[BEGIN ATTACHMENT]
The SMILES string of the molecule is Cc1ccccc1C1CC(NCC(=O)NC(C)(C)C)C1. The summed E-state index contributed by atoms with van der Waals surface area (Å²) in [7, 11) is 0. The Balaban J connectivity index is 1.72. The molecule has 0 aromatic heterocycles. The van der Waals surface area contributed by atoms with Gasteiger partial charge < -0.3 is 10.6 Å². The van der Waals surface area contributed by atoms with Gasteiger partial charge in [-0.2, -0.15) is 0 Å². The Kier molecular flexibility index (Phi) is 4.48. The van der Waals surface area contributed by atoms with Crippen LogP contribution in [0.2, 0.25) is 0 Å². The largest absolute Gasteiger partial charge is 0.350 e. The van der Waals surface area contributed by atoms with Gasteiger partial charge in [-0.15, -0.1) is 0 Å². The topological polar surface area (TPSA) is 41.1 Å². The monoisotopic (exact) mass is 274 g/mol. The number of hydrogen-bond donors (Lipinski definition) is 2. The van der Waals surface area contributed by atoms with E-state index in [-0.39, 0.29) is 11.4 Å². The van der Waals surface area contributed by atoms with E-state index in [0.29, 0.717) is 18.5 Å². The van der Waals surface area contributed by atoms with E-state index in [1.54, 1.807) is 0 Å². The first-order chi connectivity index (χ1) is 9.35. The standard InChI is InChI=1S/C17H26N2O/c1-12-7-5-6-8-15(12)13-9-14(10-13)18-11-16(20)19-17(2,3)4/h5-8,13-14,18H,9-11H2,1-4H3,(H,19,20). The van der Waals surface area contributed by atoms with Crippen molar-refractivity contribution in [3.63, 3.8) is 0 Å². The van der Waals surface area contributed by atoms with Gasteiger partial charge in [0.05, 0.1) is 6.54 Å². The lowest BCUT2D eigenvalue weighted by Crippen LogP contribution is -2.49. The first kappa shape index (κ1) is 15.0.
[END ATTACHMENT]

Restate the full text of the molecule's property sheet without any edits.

The SMILES string of the molecule is Cc1ccccc1C1CC(NCC(=O)NC(C)(C)C)C1. The summed E-state index contributed by atoms with van der Waals surface area (Å²) in [7, 11) is 0. The Balaban J connectivity index is 1.72. The molecule has 0 aromatic heterocycles. The van der Waals surface area contributed by atoms with Gasteiger partial charge < -0.3 is 10.6 Å². The van der Waals surface area contributed by atoms with Gasteiger partial charge in [-0.2, -0.15) is 0 Å². The Kier molecular flexibility index (Phi) is 4.48. The van der Waals surface area contributed by atoms with Crippen LogP contribution in [0.2, 0.25) is 0 Å². The largest absolute Gasteiger partial charge is 0.350 e. The van der Waals surface area contributed by atoms with Gasteiger partial charge in [-0.15, -0.1) is 0 Å². The topological polar surface area (TPSA) is 41.1 Å². The monoisotopic (exact) mass is 274 g/mol. The number of hydrogen-bond donors (Lipinski definition) is 2. The van der Waals surface area contributed by atoms with E-state index in [-0.39, 0.29) is 11.4 Å². The van der Waals surface area contributed by atoms with E-state index in [0.29, 0.717) is 18.5 Å². The van der Waals surface area contributed by atoms with E-state index in [1.54, 1.807) is 0 Å². The first-order chi connectivity index (χ1) is 9.35. The standard InChI is InChI=1S/C17H26N2O/c1-12-7-5-6-8-15(12)13-9-14(10-13)18-11-16(20)19-17(2,3)4/h5-8,13-14,18H,9-11H2,1-4H3,(H,19,20). The van der Waals surface area contributed by atoms with Crippen molar-refractivity contribution in [3.63, 3.8) is 0 Å². The van der Waals surface area contributed by atoms with Gasteiger partial charge in [0.05, 0.1) is 6.54 Å². The lowest BCUT2D eigenvalue weighted by Crippen LogP contribution is -2.49. The first kappa shape index (κ1) is 15.0.